In-home care is supposed to provide you with day-to-day assistance and peace of mind when it comes to taking care of your senior. You want to do everything you can to make your loved one comfortable and protect them from harm. However, as the old saying goes “the best-laid plans of mice and men often go astray.” This is much more likely to happen when you accidentally hire inexperienced, shady, or ineffective care. As a former social service director at a nursing home, I saw examples of this exact type of scenario all too often.
The inexperienced caregiver
The inexperienced caregiver is one who does not have the appropriate skills and knowledge to provide your senior with services. In my professional life, I saw many well-meaning friends and family members with no medical background attempt to assist patients after they were discharged from our facility. Many of these patients ended up back in the hospital, our nursing home, or sadly did not make it because their inexperienced caregivers didn’t know how to recognize or help them in urgent situations.
The shady caregiver
Even worse than the inexperienced caregiver is what we sometimes call the “shady caregiver.” These sinister individuals are little better than scam artists (and in fact, some of them are) when it comes to taking care of your loved one. Uneducated, unqualified, and usually unlicensed, they provide services “under the table,” and are often paid in cash.
You have no way of validating these individuals’ credentials – if indeed they possess any. You cannot call up your state medical board or licensing authority to make sure their license is in good standing. If they’ve committed past infractions against seniors – including abuse, neglect, thievery, and fraud – you may not find out until it’s too late. One of my patients found out five months after discharge that her caregiver had a warrant out for her arrest – in two states, no less! In one state, she was wanted for fraudulently using another senior’s credit cards while, in another, she stole cash from the victim and used it to post bail for a relative.
The ineffective caregiver
Both inexperienced and shady caregivers can, by definition, be completely ineffective. However, there are other ways one can fail to provide an elder with adequate in-home care. Sometimes, it’s an issue of simply not having enough care. If your senior needs round-the-clock care, but you only provide for eight hours a day — that is not enough to meet your loved one’s needs. Granted, it’s better than nothing, but it still leaves an enormous gap during which they can fall prey to illness, accident, and injury.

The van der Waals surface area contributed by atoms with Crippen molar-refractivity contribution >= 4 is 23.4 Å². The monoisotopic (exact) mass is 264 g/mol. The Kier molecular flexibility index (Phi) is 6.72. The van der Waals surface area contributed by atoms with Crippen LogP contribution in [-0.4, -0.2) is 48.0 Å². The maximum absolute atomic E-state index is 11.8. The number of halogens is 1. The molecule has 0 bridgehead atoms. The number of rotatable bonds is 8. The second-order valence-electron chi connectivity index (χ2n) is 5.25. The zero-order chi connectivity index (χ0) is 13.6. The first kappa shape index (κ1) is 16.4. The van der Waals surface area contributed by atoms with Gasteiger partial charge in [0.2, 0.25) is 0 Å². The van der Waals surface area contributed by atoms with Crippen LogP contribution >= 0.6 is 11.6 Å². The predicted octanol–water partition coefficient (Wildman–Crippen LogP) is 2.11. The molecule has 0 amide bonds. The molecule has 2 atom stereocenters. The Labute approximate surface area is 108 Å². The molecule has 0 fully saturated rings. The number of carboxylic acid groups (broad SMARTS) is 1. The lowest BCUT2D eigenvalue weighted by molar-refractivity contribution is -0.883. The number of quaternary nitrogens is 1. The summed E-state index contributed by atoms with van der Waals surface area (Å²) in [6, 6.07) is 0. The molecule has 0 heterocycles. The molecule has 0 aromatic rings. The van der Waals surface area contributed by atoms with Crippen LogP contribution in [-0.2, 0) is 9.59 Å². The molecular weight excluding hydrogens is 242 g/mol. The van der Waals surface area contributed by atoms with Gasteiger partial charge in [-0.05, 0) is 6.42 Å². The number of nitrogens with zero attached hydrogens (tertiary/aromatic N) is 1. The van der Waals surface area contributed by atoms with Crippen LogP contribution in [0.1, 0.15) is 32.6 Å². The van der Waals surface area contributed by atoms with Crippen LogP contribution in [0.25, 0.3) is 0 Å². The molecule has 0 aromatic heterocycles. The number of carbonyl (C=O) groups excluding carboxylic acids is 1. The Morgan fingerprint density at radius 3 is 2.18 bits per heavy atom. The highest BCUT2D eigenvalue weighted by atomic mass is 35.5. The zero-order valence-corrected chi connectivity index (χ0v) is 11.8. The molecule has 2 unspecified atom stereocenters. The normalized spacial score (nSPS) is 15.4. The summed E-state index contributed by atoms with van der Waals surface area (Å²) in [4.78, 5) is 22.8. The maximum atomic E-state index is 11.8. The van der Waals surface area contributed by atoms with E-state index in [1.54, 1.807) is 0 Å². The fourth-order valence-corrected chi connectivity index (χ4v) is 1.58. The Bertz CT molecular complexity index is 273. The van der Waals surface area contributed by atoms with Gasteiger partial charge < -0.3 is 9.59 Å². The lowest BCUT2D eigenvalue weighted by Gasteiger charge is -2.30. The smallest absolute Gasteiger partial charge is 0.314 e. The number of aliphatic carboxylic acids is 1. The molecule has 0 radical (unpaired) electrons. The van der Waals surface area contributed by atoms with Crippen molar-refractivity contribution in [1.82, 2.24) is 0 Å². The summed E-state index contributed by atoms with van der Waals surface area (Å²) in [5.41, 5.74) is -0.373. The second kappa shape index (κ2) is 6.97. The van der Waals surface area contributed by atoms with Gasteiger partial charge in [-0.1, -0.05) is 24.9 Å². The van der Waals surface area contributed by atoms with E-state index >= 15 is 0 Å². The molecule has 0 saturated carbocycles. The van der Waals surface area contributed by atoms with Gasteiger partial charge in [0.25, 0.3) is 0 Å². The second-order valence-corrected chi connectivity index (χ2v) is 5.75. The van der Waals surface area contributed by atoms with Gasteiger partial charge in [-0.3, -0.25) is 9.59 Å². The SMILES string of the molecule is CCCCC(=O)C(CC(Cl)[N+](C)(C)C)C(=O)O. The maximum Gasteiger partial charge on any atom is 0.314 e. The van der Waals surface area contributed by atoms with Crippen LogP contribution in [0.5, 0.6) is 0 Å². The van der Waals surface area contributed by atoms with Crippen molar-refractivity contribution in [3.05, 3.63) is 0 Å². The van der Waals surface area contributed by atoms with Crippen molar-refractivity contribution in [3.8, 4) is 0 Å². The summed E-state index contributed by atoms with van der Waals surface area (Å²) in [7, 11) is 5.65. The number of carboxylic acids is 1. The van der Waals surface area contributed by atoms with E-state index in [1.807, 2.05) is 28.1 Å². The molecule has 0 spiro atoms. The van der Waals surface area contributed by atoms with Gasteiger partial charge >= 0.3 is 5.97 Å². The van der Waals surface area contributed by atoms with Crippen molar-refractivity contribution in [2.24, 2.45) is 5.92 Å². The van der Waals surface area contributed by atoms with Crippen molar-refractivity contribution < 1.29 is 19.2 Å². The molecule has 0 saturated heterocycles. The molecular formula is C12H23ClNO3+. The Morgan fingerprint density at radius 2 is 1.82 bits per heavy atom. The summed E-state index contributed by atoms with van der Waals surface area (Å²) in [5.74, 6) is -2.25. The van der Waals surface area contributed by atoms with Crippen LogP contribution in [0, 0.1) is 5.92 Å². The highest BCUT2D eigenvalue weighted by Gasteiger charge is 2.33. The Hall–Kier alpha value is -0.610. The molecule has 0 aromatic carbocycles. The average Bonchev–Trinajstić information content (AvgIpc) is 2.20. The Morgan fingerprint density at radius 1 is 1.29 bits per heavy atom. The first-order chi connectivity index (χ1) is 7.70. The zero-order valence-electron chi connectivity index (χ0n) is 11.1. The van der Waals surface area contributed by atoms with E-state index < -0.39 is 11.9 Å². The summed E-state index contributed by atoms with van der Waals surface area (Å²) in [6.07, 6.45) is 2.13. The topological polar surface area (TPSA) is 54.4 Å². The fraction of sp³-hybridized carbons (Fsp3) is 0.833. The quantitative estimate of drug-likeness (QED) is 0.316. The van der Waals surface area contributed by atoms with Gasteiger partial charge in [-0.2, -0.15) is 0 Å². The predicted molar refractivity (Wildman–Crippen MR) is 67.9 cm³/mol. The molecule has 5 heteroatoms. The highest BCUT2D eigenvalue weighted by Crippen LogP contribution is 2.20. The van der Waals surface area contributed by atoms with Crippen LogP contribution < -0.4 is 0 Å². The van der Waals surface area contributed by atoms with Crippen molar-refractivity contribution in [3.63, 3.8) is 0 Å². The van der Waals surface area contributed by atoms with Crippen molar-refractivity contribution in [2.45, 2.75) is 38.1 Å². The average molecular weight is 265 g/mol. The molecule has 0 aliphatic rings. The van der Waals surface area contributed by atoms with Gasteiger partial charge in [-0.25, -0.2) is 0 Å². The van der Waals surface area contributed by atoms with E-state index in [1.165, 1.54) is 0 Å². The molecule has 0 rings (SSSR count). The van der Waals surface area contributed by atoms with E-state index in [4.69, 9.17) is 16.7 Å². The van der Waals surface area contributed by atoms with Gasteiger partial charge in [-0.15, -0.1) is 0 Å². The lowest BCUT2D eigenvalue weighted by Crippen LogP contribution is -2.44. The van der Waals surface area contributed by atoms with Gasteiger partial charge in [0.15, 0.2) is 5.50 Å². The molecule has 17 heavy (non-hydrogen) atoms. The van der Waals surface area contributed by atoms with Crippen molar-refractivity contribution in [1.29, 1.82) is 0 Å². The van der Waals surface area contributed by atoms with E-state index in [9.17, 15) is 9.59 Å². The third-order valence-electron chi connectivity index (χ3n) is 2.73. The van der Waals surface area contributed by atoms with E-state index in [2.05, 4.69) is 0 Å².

Understandably, finances may be a concern when it comes to paying for in-home care. However, there are many ways to cover the cover the cost of home health aides that you may not be aware of. You owe it to you loved one to explore all the possibilities before providing them with only the minimum of care if they clearly need more.
Another type of ineffective caregiver is the kind that is not well-suited to your loved one’s needs. If the senior needs weekly or bi-weekly visits from an RN (Registered Nurse) or LPN (Licensed Practical Nurse) for wound care or injection therapy, a CNA (Certified Nursing Assistant) is not the appropriate person to provide these services. In fact, attempting to have them do so may harm your loved one.
Don’t let your senior become an in-home care “worst case scenario”
There are many things you can do to prevent your senior from becoming an in-home care “worst case scenario.” Make sure any professionals you hire are experienced, legitimate, and able to meet the needs of your senior. They should be available as often as needed throughout the day, and even overnight if necessary. No one wants their senior to become a statistic, and fortunately, it’s a fate you can help them avoid by taking these simple precautions.
If you are unsure of how to best help an aging loved one, the trained and compassionate staff at the Institute on Aging is here to help you make that decision and gain the best in at-home senior care. Contact us to find out more.